When people tell you to consider what signals you are passing that doesn’t mean, “take a weaker card so you don’t send mixed signals.” Remember, you are passing to them in two packs. That means you get first dibs on any sweet cards that come your way. Odds are you will cut black enough in pack 1 to force at least one of those downwind of you out of the color before the end of the pack. Even if you don’t and you see very little black in Pack 2, you are probably seeing cards in your other color, which you can happily pick up before getting more black in pack 3.

Further to this, if I don’t take the strongest card pick 1 due to some strange hang up on signaling, then get passed a whole bunch of great cards in that color and none in the color I did take, I’m going to be very very sad. You do not know what is going to be available to you, so why would you sacrifice power level for any consideration so early? Taking the one white card isn’t going to matter if the four people to your right all take white cards before you get the packs. You don’t get to signal your intent to them. So now you gave up a strong card, sent a meaningless signal, and just want to rage quit.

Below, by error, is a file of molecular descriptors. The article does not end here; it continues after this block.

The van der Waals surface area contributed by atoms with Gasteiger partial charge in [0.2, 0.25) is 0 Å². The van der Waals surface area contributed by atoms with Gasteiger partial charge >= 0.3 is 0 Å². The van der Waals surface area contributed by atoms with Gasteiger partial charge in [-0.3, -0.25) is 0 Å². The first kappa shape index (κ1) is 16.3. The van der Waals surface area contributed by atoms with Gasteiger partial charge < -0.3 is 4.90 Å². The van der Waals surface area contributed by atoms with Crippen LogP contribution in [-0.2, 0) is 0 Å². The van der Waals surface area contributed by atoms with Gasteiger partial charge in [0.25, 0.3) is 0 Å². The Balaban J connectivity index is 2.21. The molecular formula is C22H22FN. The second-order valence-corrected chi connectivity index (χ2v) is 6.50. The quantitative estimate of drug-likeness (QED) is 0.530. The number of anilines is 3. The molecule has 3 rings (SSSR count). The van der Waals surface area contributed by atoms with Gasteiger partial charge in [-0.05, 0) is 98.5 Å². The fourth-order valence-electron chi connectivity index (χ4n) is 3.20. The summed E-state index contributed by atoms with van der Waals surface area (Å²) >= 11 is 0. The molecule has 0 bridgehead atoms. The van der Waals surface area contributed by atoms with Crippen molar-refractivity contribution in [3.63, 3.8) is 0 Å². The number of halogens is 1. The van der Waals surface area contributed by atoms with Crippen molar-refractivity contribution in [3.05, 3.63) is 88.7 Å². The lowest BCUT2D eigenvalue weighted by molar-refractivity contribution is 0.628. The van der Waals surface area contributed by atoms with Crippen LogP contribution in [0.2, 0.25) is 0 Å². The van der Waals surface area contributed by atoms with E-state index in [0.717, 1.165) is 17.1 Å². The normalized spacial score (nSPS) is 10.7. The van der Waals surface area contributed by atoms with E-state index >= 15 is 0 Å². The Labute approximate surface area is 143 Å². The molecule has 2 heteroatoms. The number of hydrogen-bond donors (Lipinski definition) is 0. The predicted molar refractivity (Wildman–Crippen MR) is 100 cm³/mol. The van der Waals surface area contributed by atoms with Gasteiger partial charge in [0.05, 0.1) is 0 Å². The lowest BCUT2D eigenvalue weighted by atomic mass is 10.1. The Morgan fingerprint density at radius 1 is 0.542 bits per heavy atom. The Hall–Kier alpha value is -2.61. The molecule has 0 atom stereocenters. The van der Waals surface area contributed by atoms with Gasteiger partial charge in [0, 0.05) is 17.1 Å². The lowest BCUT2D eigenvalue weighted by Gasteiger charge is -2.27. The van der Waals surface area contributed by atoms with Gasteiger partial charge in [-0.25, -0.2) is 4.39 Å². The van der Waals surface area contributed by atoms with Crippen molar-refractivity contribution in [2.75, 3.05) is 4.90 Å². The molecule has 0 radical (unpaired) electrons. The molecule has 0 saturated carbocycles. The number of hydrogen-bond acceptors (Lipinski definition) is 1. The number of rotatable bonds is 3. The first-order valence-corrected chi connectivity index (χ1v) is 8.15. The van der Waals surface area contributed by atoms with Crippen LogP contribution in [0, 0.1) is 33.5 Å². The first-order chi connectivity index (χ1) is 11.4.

Pack 1, pick 1 take the strongest card.

Sometimes you can let the signals you will pass influence your decision. If there are two equally powerful cards to choose between then I will lean toward the card which cuts that color better. What if the previous pack had a foil [ccProd]Courser of Kruphix[/ccProd] as well as Herald? I think Herald and Courser are comparable in power level in draft. Not game-ending bombs necessarily, but sweet components to any deck. Herald is a more powerful combat creature but Courser provides card advantage (plus the life gain isn’t irrelevant). I don’t want to get into a big argument about which is better in Limited. My point here is not to discuss relative power levels of particular cards but if I am choosing between two cards I believe to be of roughly equal strength then I can let the color distribution of the rest of the pack influence my pick. However, this is a secondary consideration rather than the first thing I look at when I crack the booster.